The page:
Wheels and Axels
Lesson 2 of 8
Objective: Students learn the history of wheels and axles and how they can make work easier by watching a video and exploring different types of wheel and axle machines.
Students are asked to sit at their seats to watch a video "about a simple machine that we use everyday for lots of different things: the wheel and axle."
The video gives a brief history of how and when the wheel and axle came to be. Students are typically amazed that this machine has been around for so long. This particular video is older however, contains great information. (You will definitely need to screen this video before showing it to see just how long you want the students to watch.) I do not show the entire 12 minute video.
As I begin the video, I watch for student engagement. If needed, I stop the video and ask clarifying questions. If I see that the students are all engaged, I wait to do this after the video is over.
After answering questions or clarifying information for students, I ask students to "turn to their table partner and talk about what they saw in the video and see if they can name some machines that we use today that are wheel and axle machines."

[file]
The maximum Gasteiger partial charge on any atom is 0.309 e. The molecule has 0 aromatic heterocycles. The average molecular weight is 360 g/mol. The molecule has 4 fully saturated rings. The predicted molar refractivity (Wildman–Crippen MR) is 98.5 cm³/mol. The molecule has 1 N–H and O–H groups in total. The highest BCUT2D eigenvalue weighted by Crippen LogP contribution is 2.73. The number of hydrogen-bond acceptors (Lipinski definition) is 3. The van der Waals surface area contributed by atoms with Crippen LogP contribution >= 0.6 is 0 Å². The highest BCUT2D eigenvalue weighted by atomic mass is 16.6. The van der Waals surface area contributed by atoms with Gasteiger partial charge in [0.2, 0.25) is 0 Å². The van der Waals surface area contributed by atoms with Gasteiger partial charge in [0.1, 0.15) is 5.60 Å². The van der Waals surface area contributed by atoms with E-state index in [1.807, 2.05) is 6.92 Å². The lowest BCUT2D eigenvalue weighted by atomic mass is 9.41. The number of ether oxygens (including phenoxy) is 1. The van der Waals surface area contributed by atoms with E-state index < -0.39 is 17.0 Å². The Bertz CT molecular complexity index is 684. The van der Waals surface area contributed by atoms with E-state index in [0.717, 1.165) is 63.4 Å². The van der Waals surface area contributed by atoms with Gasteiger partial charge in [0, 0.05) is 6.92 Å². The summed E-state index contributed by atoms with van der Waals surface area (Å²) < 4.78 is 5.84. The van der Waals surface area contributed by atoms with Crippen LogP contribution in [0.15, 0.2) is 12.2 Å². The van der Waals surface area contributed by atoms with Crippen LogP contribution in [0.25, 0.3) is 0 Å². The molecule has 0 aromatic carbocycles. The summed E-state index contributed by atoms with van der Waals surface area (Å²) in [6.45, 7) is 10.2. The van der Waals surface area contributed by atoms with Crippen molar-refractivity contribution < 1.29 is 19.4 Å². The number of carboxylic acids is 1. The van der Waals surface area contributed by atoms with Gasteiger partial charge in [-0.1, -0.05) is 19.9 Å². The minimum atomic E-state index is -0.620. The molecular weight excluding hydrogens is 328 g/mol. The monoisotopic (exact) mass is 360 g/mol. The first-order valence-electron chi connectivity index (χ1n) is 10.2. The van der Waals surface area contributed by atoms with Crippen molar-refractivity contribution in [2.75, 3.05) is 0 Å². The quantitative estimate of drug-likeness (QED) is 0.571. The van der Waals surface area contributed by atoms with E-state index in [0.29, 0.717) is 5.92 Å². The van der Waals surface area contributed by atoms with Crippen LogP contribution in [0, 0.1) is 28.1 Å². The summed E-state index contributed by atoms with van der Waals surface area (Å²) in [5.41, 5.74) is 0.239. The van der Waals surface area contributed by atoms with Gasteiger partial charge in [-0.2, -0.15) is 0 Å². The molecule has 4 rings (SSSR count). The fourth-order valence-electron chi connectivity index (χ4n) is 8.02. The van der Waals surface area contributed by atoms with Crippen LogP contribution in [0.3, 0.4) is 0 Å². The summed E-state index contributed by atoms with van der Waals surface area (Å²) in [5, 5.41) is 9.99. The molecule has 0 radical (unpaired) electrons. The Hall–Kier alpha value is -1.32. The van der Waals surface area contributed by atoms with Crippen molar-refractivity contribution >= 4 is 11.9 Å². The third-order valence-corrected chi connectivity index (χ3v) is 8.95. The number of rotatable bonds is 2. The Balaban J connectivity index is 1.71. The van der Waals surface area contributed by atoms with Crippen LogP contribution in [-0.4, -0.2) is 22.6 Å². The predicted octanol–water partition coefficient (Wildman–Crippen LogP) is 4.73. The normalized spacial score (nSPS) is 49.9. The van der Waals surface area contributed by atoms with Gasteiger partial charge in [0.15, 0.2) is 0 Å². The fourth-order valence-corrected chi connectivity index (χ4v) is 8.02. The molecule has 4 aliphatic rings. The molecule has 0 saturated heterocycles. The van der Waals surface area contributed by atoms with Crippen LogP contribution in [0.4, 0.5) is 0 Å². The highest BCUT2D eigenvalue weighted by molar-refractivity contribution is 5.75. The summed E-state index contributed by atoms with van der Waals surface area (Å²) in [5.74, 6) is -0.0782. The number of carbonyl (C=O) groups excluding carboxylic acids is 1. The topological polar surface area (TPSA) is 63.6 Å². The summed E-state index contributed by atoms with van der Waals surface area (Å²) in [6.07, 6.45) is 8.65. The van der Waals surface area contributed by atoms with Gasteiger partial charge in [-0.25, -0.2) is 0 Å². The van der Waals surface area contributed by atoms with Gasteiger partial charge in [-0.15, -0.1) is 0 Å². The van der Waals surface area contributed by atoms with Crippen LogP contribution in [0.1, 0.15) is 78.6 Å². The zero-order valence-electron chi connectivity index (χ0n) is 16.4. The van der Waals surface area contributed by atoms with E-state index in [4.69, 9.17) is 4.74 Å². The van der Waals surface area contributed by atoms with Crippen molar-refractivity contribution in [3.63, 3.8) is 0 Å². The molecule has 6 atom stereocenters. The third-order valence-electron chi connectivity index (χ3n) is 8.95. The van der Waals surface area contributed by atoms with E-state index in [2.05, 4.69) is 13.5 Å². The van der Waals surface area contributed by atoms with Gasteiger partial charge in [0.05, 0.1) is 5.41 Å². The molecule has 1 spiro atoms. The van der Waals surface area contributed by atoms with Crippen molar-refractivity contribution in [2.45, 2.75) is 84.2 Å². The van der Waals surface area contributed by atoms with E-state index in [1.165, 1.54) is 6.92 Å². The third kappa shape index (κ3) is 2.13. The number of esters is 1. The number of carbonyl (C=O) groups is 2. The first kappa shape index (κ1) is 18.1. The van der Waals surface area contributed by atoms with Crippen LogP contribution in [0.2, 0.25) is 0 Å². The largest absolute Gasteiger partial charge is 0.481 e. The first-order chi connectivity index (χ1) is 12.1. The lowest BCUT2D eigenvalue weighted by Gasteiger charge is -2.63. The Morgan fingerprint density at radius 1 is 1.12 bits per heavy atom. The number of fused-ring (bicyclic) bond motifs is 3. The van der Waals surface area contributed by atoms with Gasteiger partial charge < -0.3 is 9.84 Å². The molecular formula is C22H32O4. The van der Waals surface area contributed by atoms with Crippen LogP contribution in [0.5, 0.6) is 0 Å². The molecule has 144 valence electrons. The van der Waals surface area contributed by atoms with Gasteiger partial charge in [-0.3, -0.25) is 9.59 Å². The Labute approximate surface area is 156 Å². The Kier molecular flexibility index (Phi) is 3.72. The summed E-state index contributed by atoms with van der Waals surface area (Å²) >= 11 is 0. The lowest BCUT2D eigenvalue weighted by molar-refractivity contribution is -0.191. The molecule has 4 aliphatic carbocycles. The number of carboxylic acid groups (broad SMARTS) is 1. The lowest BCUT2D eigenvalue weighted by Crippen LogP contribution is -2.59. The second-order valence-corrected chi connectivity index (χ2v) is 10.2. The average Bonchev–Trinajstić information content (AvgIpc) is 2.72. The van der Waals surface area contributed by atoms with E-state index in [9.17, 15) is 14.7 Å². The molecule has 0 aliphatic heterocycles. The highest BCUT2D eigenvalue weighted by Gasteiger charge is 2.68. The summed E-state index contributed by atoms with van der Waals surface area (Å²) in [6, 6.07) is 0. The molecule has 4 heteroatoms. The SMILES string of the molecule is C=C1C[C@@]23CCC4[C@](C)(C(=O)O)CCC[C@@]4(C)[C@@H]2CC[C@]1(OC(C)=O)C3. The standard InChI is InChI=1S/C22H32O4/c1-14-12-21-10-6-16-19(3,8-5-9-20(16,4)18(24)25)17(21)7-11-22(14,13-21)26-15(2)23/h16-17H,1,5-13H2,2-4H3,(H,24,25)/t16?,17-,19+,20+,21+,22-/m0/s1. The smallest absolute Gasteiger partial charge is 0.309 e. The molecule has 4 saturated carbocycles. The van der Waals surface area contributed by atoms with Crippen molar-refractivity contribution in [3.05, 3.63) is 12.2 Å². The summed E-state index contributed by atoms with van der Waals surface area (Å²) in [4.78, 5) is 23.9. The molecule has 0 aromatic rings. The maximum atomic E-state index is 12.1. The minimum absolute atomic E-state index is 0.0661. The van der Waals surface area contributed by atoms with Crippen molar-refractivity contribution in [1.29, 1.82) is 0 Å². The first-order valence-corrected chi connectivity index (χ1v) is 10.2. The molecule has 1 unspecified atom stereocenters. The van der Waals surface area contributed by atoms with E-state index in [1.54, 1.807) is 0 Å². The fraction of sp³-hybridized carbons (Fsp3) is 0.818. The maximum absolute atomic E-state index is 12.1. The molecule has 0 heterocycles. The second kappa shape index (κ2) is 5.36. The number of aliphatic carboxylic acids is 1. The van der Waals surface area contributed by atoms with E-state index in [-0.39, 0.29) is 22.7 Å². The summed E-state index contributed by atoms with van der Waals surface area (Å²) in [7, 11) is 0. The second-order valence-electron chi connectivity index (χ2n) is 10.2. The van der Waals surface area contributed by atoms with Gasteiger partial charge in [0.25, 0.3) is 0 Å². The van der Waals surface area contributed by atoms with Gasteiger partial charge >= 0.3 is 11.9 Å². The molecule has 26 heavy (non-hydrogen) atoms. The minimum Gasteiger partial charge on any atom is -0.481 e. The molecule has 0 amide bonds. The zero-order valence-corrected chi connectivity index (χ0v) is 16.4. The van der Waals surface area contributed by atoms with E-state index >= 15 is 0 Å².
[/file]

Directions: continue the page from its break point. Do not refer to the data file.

I give students a few minutes to talk with their partner.
When students are finished talking with their table partner, I bring students back together and explain that we are going to look at several different types of machines that are wheel and axle machines. These items will be from the first lesson in the unit that students explored the day before.
I show students each machine and explain how each one works using the wheel and axle.
pencil sharpener (crank kind)
old-fashioned egg beater
wheels on a Matchbox car
After giving the students examples and explain how the machine works, I pass out a box of Tinker Toys to each table and then give students about 5-10 minutes to build their own wheel/axle machines.
You can purchase the Classic Tinker Toy Set here.
After students have had time to create a wheel/axle machine with the Tinker Toys, I pass out their science journals.
I ask students to "draw a picture of the machine they created and then label the picture with the words "wheel" and "axle" to show where those two components are."
While they are working on this, I pass out the definition of a wheel and axle that students glue into their journals. We read the definition together as a class.